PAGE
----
Document Detail

The acute effect of cold air exercise in determination of exercise-induced bronchospasm in apparently healthy athletes.
MedLine Citation:
PMID:  20634735     Owner:  NLM     Status:  MEDLINE    
The primary objective of this study was to assess the acute effects for both cold and warm air running on pulmonary function testing and the diagnosis of exercise-induced bronchospasm (EIB). Subjects (n = 12, 8 men, 4 women) were distance runners (25.91 +/- 4.91 milesxwk) with mean age 30.2 +/- 5.1 years, mean height 179.0 +/- 11.5 cm, and mean weight 77.1 +/- 15.7 kg. Subjects first performed a maximal oxygen test on a motor-driven treadmill to assess Vo2max and maximal heart rate (MHR). On 2 subsequent days and within a 1-week time period, subjects ran 8 minutes in random order either on an outside 478.2-m course or on the treadmill at 6% grade. Speed was adjusted under both conditions to elicit 85-95% of MHR achieved on the Vo2max test. All tests were conducted in the month of January to maximize the potential for a cold climate. Pulmonary function test was performed immediately prerun, immediately postrun, and at 5, 10, 18, and 30 minutes postrun. There was no significant difference in any of the pulmonary function tests over time for cold vs. warm running (p > 0.05). Also, the pattern of change over time for the pulmonary function variables was not significantly different by condition (p > 0.05). Although group comparisons were not significant over time and for any variable between the 2 conditions, 7 of our subjects (58.3%) at some point postexercise exhibited a change that would be considered a positive response and diagnostic of EIB. Cold running produced significantly more positive responses (75%) than warm running (25%) (p = 0.001). It is concluded that healthy individuals need not be concerned about the acute effects of cold air exercise on the lungs. Also, physicians need to be vigilant in prescribing medications and should use strict, objective criteria when doing so.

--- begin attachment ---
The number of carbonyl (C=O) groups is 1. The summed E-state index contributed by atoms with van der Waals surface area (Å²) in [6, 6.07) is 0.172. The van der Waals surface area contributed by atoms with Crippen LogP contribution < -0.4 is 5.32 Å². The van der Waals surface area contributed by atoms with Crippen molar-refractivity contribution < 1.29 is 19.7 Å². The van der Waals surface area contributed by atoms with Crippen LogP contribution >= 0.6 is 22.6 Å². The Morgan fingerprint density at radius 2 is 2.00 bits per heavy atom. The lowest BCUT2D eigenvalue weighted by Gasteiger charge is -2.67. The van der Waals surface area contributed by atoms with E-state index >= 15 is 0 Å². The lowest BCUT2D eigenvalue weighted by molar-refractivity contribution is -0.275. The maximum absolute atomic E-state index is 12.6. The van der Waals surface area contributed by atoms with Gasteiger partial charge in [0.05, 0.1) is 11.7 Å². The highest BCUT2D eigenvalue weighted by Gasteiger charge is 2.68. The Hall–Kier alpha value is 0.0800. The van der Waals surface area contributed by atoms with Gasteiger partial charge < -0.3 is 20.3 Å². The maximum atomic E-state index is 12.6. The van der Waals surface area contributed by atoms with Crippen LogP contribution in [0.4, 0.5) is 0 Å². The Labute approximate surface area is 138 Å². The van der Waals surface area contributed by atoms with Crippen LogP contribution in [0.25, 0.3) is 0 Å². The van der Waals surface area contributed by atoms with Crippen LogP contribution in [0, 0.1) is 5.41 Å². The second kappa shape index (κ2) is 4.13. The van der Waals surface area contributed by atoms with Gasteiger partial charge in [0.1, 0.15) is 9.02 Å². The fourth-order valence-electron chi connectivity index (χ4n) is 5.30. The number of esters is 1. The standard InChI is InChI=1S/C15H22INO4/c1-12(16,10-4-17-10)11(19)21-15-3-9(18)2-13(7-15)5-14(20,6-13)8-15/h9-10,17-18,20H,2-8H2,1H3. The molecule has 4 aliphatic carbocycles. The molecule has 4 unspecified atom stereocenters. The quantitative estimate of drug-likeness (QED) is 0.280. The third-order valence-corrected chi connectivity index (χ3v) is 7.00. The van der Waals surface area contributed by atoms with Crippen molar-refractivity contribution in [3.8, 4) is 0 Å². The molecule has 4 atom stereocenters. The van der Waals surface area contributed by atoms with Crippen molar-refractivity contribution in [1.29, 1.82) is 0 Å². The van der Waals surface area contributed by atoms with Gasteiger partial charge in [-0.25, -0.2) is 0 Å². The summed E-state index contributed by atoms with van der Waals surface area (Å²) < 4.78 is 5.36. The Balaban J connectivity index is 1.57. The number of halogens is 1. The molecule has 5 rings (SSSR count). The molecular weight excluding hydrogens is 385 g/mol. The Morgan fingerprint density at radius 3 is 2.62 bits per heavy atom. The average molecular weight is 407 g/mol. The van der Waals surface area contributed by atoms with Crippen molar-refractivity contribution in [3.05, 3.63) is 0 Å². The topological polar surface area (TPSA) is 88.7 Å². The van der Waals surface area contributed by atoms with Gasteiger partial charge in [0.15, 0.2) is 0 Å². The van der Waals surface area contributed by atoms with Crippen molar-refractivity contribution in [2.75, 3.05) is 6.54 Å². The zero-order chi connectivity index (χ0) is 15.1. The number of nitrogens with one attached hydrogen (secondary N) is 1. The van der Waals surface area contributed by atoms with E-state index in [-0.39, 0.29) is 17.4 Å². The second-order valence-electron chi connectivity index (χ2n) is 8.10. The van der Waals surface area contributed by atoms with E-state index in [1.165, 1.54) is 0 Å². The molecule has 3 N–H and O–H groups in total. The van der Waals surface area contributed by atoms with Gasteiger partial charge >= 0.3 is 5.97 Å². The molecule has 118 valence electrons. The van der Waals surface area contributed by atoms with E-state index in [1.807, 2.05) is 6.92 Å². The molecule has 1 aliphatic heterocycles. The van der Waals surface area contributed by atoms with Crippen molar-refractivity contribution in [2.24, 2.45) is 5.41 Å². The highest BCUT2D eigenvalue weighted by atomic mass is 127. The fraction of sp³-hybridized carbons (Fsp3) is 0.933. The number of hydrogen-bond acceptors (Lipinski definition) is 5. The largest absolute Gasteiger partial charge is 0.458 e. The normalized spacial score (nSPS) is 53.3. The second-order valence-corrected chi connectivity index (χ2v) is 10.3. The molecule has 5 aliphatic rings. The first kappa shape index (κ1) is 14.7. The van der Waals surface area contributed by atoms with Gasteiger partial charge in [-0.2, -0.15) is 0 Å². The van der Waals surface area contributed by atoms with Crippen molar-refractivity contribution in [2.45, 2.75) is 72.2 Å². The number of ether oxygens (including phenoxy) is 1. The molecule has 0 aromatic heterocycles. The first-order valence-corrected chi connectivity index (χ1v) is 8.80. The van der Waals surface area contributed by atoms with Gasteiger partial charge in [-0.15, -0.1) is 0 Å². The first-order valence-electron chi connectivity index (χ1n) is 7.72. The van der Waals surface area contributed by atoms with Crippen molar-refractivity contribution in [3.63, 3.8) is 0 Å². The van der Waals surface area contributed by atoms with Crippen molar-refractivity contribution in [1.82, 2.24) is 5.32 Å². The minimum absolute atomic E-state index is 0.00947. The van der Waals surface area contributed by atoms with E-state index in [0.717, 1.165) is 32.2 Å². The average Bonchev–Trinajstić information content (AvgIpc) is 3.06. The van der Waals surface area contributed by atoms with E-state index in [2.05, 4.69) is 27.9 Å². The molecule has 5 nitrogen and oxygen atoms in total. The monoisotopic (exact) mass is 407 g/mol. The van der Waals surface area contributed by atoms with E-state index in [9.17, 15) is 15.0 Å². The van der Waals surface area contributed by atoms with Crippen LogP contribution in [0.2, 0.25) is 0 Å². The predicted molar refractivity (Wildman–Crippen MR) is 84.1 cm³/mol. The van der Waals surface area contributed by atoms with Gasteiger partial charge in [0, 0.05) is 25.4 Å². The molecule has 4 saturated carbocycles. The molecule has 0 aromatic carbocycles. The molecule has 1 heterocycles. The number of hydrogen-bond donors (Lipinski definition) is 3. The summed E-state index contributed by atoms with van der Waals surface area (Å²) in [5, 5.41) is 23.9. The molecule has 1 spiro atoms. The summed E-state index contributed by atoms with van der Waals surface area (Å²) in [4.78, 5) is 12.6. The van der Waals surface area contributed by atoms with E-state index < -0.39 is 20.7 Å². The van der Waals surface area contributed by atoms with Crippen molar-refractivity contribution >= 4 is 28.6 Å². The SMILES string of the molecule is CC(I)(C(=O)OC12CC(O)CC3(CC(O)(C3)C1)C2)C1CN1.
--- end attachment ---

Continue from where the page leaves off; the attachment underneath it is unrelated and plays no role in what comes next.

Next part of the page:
Daniel G Carey; Katelyn A Aase; German J Pliego
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Publication Detail:
Type:  Journal Article; Randomized Controlled Trial    
Journal Detail:
Title:  Journal of strength and conditioning research / National Strength & Conditioning Association     Volume:  24     ISSN:  1533-4287     ISO Abbreviation:  J Strength Cond Res     Publication Date:  2010 Aug 
Date Detail:
Created Date:  2010-08-04     Completed Date:  2010-11-12     Revised Date:  -    
Medline Journal Info:
Nlm Unique ID:  9415084     Medline TA:  J Strength Cond Res     Country:  United States    
Other Details:
Languages:  eng     Pagination:  2172-8     Citation Subset:  IM    
Health and Human Performance, University of St Thomas, St Paul, Minnesota, USA.
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MeSH Terms
Asthma, Exercise-Induced / etiology*,  physiopathology
Cold Temperature / adverse effects*
Exercise / physiology*
Exercise Test
Forced Expiratory Volume / physiology
Heart Rate / physiology
Oxygen Consumption / physiology
Peak Expiratory Flow Rate / physiology
Running / physiology
Vital Capacity / physiology

From MEDLINE®/PubMed®, a database of the U.S. National Library of Medicine

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